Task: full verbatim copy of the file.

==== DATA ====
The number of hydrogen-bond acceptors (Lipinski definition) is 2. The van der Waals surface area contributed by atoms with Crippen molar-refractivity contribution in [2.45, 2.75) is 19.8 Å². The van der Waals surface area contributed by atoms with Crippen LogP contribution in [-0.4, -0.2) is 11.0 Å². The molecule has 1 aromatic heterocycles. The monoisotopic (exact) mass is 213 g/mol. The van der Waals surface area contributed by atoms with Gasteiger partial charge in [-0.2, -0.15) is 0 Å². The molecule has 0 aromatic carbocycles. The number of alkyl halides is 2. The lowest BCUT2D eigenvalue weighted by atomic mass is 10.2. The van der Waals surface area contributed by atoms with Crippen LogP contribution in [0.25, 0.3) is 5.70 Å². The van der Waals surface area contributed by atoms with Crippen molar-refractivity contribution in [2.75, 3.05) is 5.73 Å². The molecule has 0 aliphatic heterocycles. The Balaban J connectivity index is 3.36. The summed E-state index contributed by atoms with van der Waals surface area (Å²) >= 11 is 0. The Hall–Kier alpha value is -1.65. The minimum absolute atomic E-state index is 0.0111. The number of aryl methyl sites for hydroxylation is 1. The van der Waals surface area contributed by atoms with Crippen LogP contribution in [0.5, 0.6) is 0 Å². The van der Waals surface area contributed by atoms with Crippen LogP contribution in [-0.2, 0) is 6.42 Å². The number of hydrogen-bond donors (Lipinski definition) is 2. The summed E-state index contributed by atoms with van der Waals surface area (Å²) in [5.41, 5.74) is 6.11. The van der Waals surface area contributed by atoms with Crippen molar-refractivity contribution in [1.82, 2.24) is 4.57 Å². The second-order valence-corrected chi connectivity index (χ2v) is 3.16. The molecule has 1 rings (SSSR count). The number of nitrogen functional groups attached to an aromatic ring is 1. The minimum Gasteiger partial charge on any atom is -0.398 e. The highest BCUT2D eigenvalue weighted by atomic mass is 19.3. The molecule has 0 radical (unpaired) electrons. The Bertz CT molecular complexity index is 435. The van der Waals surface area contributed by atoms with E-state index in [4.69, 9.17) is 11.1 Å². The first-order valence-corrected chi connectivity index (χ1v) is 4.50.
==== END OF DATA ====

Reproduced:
The number of hydrogen-bond acceptors (Lipinski definition) is 2. The van der Waals surface area contributed by atoms with Crippen molar-refractivity contribution in [2.45, 2.75) is 19.8 Å². The van der Waals surface area contributed by atoms with Crippen LogP contribution in [-0.4, -0.2) is 11.0 Å². The molecule has 1 aromatic heterocycles. The monoisotopic (exact) mass is 213 g/mol. The van der Waals surface area contributed by atoms with Gasteiger partial charge in [-0.2, -0.15) is 0 Å². The molecule has 0 aromatic carbocycles. The number of alkyl halides is 2. The lowest BCUT2D eigenvalue weighted by atomic mass is 10.2. The van der Waals surface area contributed by atoms with Crippen LogP contribution in [0.25, 0.3) is 5.70 Å². The van der Waals surface area contributed by atoms with Crippen molar-refractivity contribution in [2.75, 3.05) is 5.73 Å². The molecule has 0 aliphatic heterocycles. The Balaban J connectivity index is 3.36. The summed E-state index contributed by atoms with van der Waals surface area (Å²) >= 11 is 0. The Hall–Kier alpha value is -1.65. The minimum absolute atomic E-state index is 0.0111. The number of aryl methyl sites for hydroxylation is 1. The van der Waals surface area contributed by atoms with Crippen LogP contribution in [0.5, 0.6) is 0 Å². The van der Waals surface area contributed by atoms with Crippen LogP contribution in [-0.2, 0) is 6.42 Å². The number of hydrogen-bond donors (Lipinski definition) is 2. The summed E-state index contributed by atoms with van der Waals surface area (Å²) in [5.41, 5.74) is 6.11. The van der Waals surface area contributed by atoms with Crippen molar-refractivity contribution in [1.82, 2.24) is 4.57 Å². The second-order valence-corrected chi connectivity index (χ2v) is 3.16. The molecule has 1 rings (SSSR count). The number of nitrogen functional groups attached to an aromatic ring is 1. The minimum Gasteiger partial charge on any atom is -0.398 e. The highest BCUT2D eigenvalue weighted by atomic mass is 19.3. The molecule has 0 radical (unpaired) electrons. The Bertz CT molecular complexity index is 435. The van der Waals surface area contributed by atoms with E-state index in [4.69, 9.17) is 11.1 Å². The first-order valence-corrected chi connectivity index (χ1v) is 4.50.